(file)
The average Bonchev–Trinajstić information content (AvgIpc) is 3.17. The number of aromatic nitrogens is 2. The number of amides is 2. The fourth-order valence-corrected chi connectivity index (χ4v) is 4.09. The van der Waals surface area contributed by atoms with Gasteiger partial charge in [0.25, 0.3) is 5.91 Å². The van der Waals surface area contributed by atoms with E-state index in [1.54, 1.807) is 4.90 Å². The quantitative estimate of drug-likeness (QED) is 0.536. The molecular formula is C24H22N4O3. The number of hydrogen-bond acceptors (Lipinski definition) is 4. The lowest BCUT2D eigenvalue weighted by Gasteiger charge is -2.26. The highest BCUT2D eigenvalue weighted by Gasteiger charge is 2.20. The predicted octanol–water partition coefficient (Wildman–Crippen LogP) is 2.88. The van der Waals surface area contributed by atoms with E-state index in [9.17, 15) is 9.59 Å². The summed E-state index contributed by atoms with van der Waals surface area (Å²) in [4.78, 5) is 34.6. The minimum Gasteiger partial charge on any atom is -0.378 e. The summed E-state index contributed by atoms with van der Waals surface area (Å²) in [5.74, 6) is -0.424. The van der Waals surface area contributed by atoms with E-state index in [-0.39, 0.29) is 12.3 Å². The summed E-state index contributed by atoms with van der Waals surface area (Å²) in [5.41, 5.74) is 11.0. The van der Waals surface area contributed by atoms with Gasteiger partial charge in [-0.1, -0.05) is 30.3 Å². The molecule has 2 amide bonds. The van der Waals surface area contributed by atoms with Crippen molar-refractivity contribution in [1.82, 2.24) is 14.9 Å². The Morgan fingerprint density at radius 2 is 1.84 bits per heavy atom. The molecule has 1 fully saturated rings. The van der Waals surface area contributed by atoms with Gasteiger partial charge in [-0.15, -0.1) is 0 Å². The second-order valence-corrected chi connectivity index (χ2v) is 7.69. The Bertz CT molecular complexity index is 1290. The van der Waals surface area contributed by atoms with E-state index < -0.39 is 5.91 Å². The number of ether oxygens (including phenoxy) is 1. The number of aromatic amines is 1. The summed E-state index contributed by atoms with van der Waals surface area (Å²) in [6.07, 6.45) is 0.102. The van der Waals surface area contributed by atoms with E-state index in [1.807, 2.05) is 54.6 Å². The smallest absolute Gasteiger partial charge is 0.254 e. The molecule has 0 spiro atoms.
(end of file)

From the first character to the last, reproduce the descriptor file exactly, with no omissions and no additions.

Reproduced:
The average Bonchev–Trinajstić information content (AvgIpc) is 3.17. The number of aromatic nitrogens is 2. The number of amides is 2. The fourth-order valence-corrected chi connectivity index (χ4v) is 4.09. The van der Waals surface area contributed by atoms with Gasteiger partial charge in [0.25, 0.3) is 5.91 Å². The van der Waals surface area contributed by atoms with E-state index in [1.54, 1.807) is 4.90 Å². The quantitative estimate of drug-likeness (QED) is 0.536. The molecular formula is C24H22N4O3. The number of hydrogen-bond acceptors (Lipinski definition) is 4. The lowest BCUT2D eigenvalue weighted by Gasteiger charge is -2.26. The highest BCUT2D eigenvalue weighted by Gasteiger charge is 2.20. The predicted octanol–water partition coefficient (Wildman–Crippen LogP) is 2.88. The van der Waals surface area contributed by atoms with E-state index in [9.17, 15) is 9.59 Å². The summed E-state index contributed by atoms with van der Waals surface area (Å²) in [4.78, 5) is 34.6. The minimum Gasteiger partial charge on any atom is -0.378 e. The summed E-state index contributed by atoms with van der Waals surface area (Å²) in [5.74, 6) is -0.424. The van der Waals surface area contributed by atoms with E-state index in [-0.39, 0.29) is 12.3 Å². The summed E-state index contributed by atoms with van der Waals surface area (Å²) in [5.41, 5.74) is 11.0. The van der Waals surface area contributed by atoms with Gasteiger partial charge in [-0.1, -0.05) is 30.3 Å². The molecule has 2 amide bonds. The van der Waals surface area contributed by atoms with Crippen molar-refractivity contribution in [1.82, 2.24) is 14.9 Å². The Morgan fingerprint density at radius 2 is 1.84 bits per heavy atom. The molecule has 1 fully saturated rings. The van der Waals surface area contributed by atoms with Gasteiger partial charge in [-0.15, -0.1) is 0 Å². The second-order valence-corrected chi connectivity index (χ2v) is 7.69. The Bertz CT molecular complexity index is 1290. The van der Waals surface area contributed by atoms with E-state index < -0.39 is 5.91 Å². The number of ether oxygens (including phenoxy) is 1. The number of aromatic amines is 1. The summed E-state index contributed by atoms with van der Waals surface area (Å²) in [6.07, 6.45) is 0.102. The van der Waals surface area contributed by atoms with E-state index in [1.807, 2.05) is 54.6 Å². The smallest absolute Gasteiger partial charge is 0.254 e. The molecule has 0 spiro atoms.